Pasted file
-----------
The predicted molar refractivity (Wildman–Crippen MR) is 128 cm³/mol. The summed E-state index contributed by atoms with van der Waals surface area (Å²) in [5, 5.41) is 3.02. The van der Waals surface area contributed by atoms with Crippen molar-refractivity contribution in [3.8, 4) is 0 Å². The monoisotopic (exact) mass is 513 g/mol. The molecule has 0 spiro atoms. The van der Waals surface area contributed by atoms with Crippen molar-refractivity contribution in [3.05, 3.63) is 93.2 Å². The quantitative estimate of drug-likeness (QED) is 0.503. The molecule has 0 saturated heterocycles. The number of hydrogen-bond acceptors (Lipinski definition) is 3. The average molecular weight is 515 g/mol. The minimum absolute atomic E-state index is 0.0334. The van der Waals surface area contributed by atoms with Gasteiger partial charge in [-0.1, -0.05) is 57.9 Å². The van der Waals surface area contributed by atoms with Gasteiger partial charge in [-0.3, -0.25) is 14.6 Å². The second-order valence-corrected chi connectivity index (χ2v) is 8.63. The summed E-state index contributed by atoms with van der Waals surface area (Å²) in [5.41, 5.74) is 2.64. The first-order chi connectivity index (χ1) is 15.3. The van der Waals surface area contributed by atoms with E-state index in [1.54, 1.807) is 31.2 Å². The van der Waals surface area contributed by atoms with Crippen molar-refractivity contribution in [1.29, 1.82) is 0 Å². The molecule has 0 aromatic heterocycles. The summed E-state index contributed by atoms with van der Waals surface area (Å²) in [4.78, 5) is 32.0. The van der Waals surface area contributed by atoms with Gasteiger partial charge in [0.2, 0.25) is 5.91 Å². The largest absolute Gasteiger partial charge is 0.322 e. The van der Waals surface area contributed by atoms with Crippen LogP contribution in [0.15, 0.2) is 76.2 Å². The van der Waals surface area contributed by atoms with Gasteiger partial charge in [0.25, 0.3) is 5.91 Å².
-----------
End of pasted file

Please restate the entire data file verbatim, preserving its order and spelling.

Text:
The predicted molar refractivity (Wildman–Crippen MR) is 128 cm³/mol. The summed E-state index contributed by atoms with van der Waals surface area (Å²) in [5, 5.41) is 3.02. The van der Waals surface area contributed by atoms with Crippen molar-refractivity contribution in [3.8, 4) is 0 Å². The monoisotopic (exact) mass is 513 g/mol. The molecule has 0 spiro atoms. The van der Waals surface area contributed by atoms with Crippen molar-refractivity contribution in [3.05, 3.63) is 93.2 Å². The quantitative estimate of drug-likeness (QED) is 0.503. The molecule has 0 saturated heterocycles. The number of hydrogen-bond acceptors (Lipinski definition) is 3. The average molecular weight is 515 g/mol. The minimum absolute atomic E-state index is 0.0334. The van der Waals surface area contributed by atoms with Gasteiger partial charge in [-0.1, -0.05) is 57.9 Å². The van der Waals surface area contributed by atoms with Gasteiger partial charge in [-0.3, -0.25) is 14.6 Å². The second-order valence-corrected chi connectivity index (χ2v) is 8.63. The summed E-state index contributed by atoms with van der Waals surface area (Å²) in [5.41, 5.74) is 2.64. The first-order chi connectivity index (χ1) is 15.3. The van der Waals surface area contributed by atoms with E-state index in [1.54, 1.807) is 31.2 Å². The van der Waals surface area contributed by atoms with Crippen molar-refractivity contribution in [1.29, 1.82) is 0 Å². The molecule has 0 aromatic heterocycles. The summed E-state index contributed by atoms with van der Waals surface area (Å²) in [4.78, 5) is 32.0. The van der Waals surface area contributed by atoms with Gasteiger partial charge in [0.2, 0.25) is 5.91 Å². The largest absolute Gasteiger partial charge is 0.322 e. The van der Waals surface area contributed by atoms with Crippen LogP contribution in [0.15, 0.2) is 76.2 Å². The van der Waals surface area contributed by atoms with Gasteiger partial charge in [0.25, 0.3) is 5.91 Å².